Comparison: The Thief of "Self"

Comparison is more than the thief of joy. It's the thief of our identity.  

Let me explain. I got a promotion at work. I'm at a stable place financially. I have friends across the globe and ones nearby that I enjoy and enjoy spending time with me. I have a real relationship. 

But the second I see someone with something that could be "better" than what I have, I feel it. The cracks in the foundation of who I think I am, spreading deeper into thoughts of, "Who should I be? What should I want?"

I compare myself to their successes and suddenly I think, "Do I even want what I have?They look so happy, maybe I need that *thing* too?"

Maybe I need that job, that workout, that way of eating, that religion, that city, that kind of pet, that kind of car, that story. 

When we compare ourselves to other people and look for a sense of validation, we stop wanting to write our own story and we start copying theirs. It's like when you take a test in high school and you walk out feeling great, and then everyone is comparing answers and you're like, woah woah woah. I did not put a single Answer A down and aaaaall these fools did. Obviously in that case, all of them would be wrong (big dummies) but in real life, we see that someone answered differently to something with NO right answer, and we freak out. 

I wonder how many copied versions of the same story are just floating around the internet. People that are "living their truth", but really they're living a truth that was true for someone else, so it could be true for them too right? Maybe? I'm not sure, my brain hurts thinking about all the lost identities and people just searching for someone to tell them who they are.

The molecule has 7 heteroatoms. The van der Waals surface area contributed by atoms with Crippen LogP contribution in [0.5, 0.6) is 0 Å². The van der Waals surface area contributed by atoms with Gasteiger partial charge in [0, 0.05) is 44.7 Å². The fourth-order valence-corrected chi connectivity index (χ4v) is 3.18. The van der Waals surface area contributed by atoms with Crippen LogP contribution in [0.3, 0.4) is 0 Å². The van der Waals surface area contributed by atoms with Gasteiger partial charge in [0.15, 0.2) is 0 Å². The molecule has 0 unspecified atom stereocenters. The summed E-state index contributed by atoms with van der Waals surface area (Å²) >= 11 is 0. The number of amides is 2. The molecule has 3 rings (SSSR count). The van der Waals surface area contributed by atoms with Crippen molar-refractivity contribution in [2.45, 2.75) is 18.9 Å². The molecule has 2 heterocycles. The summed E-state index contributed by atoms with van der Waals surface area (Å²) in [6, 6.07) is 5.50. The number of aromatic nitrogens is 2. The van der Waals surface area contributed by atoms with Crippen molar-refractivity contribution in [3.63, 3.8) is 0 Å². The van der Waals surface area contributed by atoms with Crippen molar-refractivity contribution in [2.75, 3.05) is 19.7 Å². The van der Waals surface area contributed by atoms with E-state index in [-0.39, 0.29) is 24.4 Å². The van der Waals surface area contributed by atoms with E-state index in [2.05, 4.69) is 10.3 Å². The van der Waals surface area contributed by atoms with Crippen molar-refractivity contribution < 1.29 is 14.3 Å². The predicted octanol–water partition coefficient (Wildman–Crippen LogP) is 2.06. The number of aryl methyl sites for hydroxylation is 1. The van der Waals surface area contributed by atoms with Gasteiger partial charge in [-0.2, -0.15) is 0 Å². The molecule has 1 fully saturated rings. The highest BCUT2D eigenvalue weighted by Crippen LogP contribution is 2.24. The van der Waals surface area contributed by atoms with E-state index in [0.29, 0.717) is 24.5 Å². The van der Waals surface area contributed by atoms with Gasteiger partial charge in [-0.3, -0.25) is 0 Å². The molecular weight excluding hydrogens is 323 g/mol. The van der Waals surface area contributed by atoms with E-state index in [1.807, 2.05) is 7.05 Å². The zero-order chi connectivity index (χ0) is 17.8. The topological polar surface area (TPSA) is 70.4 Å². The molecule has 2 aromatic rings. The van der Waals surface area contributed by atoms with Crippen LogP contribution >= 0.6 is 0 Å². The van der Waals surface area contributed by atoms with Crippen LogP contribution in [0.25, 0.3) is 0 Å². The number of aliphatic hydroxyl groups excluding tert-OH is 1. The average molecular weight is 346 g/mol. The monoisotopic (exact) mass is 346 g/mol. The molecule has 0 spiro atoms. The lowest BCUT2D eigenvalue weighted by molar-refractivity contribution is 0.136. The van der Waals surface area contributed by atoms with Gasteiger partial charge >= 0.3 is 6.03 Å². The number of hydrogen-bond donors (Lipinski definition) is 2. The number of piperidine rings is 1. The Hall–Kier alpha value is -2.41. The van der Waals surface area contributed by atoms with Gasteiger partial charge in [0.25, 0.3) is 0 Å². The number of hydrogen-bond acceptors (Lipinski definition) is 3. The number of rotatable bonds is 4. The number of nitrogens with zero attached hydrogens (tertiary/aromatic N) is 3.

You can't enjoy where you're at if you're looking at where someone else is or what someone else is doing. You can't decide what you want if you're waiting for someone else to tell you. 

Now, you could use comparison to decide how you want to show up in the world, I don't think it's always a bad thing. Comparing yourself to the KKK and thinking, "Hm, I don't think I want to be like them," isn't exactly a bad way to use comparison! But it's the little things that get us. The people that are similar enough but yet, seem SO much happier and SO much more <whatever>. THAT'S the comparison you have to watch out for. That's the kind of comparison that will make you question who you are in a really depressing, useless way. 

All of that being said, the concept of self is very fluid, and that can be a GREAT thing! Time and life experiences have helped mold us into who we are; that's why a lot of us don't have the same exact interests we did at 7yrs old. Because "self", who we are in this very moment, is always changing. My favorite phrase right now is, "I am the oldest I've ever been and the youngest I'll ever be." It reminds me that whoever I am in this VERY moment or whatever I choose to do is the only thing defining me. No one else's life, just my own.

If comparing ourselves gives us ideas, makes us feel excited about trying something new or really confident in the choices we're already making, then DO IT, but if we're looking for someone else to validate us or mold us based on some idea of who we think we should be, then we're sorely mistaken. No one can (or should) do that but you. 

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